April 5, 2006
|GET BUZZFLASH ALERTS||REVIEW ARCHIVES|
The Secret Way to War: The Downing Street Memo and the Iraq War's
Buried History (Paperback)
Except for some intrepid work on the web, the American mainstream press largely has ignored the infamous Downing Street Memo that confirmed Bush lied America into the Iraq War by "fixing the intelligence and facts...around the policy." And the Bush policy, from the beginning, was to invade Iraq.
The New York Review of Books, however, saw the significance of the Downing Street Memo and published a series of articles by Mark Danner that have now been republished in book form (released on April 4, 2006). It is entitled, "The Secret Way to War: The Downing Street Memo and the Iraq War's Buried History."
One of the few New York Times journalists who can write freely of the Bush betrayals is columnist Frank Rich. In his introduction to Danner's book, Rich praises the work of Danner's diligent reporting: "Danner understands the implications of every piece of the story, and, in these pages, lays out the history of the 'secret way to war' with devastating acuity."
After indicting the mainstream press for its full-throttled promotion of Bush Administration lies up to the Iraq War and its ignoring of the proof of the lies after the war (including first and foremost the Downing Street Memo,) Rich says of Danner that he "was among the first to separate the threads of reality from the Alice-in-Wonderland fantasies the American government and its well-oiled propaganda machinery would have us believe. No other writer has done it with remotely his precision and deadpan wit."
Danner is himself in a write of impeccable credentials when it comes to exposing the dark underside of American foreign policy. He has penned dozens of articles, but is most noted for two books: "Torture and Truth: America, Abu Ghraib, and the War on Terror" and "The Massacre at El Mozote." BuzzFlash would call Danner the journalistic equivalent of a brilliant pathologist, journalistically probing the bloody corpse of an American foreign policy that kills and tortures in the name of democracy.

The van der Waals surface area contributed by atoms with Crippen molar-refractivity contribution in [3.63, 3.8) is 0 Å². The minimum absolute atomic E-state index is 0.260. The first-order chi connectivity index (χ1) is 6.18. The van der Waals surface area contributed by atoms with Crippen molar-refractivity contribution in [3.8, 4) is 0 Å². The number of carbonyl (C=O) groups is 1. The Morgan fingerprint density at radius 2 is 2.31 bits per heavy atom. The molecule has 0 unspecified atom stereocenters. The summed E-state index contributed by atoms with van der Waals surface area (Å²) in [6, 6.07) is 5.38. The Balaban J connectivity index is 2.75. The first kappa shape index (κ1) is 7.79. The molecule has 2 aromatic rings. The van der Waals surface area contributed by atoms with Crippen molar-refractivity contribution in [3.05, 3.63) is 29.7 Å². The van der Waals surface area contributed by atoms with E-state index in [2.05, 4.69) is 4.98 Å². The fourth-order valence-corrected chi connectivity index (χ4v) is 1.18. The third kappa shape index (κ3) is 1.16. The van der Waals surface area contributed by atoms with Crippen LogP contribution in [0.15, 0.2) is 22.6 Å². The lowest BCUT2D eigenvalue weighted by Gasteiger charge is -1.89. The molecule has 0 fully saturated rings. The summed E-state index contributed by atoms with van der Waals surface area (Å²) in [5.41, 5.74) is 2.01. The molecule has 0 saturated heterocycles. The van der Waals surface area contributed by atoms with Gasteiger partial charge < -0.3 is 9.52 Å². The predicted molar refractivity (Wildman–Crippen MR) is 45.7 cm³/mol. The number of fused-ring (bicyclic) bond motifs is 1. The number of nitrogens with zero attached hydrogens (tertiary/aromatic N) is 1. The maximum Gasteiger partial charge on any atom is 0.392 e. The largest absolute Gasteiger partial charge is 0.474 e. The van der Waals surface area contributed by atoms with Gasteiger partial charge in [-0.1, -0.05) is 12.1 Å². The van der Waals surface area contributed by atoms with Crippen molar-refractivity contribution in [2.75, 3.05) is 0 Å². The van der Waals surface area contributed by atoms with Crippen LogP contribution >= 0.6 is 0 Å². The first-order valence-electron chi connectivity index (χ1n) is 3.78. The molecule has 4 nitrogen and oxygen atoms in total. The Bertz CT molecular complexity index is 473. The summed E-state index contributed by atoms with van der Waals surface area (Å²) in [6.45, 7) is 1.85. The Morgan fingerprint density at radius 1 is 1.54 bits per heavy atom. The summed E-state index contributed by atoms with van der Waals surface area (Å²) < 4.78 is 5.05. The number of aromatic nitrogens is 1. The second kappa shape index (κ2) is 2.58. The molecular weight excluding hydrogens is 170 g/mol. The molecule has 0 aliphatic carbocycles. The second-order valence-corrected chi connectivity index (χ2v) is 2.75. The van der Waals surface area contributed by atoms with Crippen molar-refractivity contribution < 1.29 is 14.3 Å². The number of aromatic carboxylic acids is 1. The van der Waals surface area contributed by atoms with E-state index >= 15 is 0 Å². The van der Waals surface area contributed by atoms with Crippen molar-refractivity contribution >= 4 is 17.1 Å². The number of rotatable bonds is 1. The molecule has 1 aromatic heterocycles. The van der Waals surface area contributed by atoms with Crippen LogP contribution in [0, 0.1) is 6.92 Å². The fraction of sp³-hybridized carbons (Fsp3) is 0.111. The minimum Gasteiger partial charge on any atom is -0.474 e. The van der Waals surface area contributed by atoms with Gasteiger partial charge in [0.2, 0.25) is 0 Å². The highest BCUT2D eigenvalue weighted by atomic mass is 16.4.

He is an award-winning writer for the New Yorker, the New York Review of Books, and the New York Times Sunday Magazine, among other publications. He is also a professor in the Graduate School of Journalism at the University of California, Berkeley.
The American press has proven that only a revolution in the media will bring responsible mainstream media back to serving its responsibility of fully informing the American public and being a safeguard for democracy. The mainstream press suppression of the Downing Street memos was an unindictable crime, but a moral crime nonetheless.
Mark Danner tells us what should have been said. This is not a long book, but it is an immensely meaningful one. It proves that in the current journalistic climate, without the likes of Mark Danner and the Internet, there is barely a soul in the mainstream media who is interested in holding Bush accountable for his behavior.
The publisher of the book notes that "Danner explains how the memo clarifies the broader-and largely concealed-history of the events leading up to the Iraq war. He shows that the Bush and Blair administrations advocated the resumption of UN weapons inspections as a means not to avoid war but to ensure it. Most importantly, Danner argues that in the face of the memo's clear evidence of deception, the press, public, and Congress still have not held the administration responsible."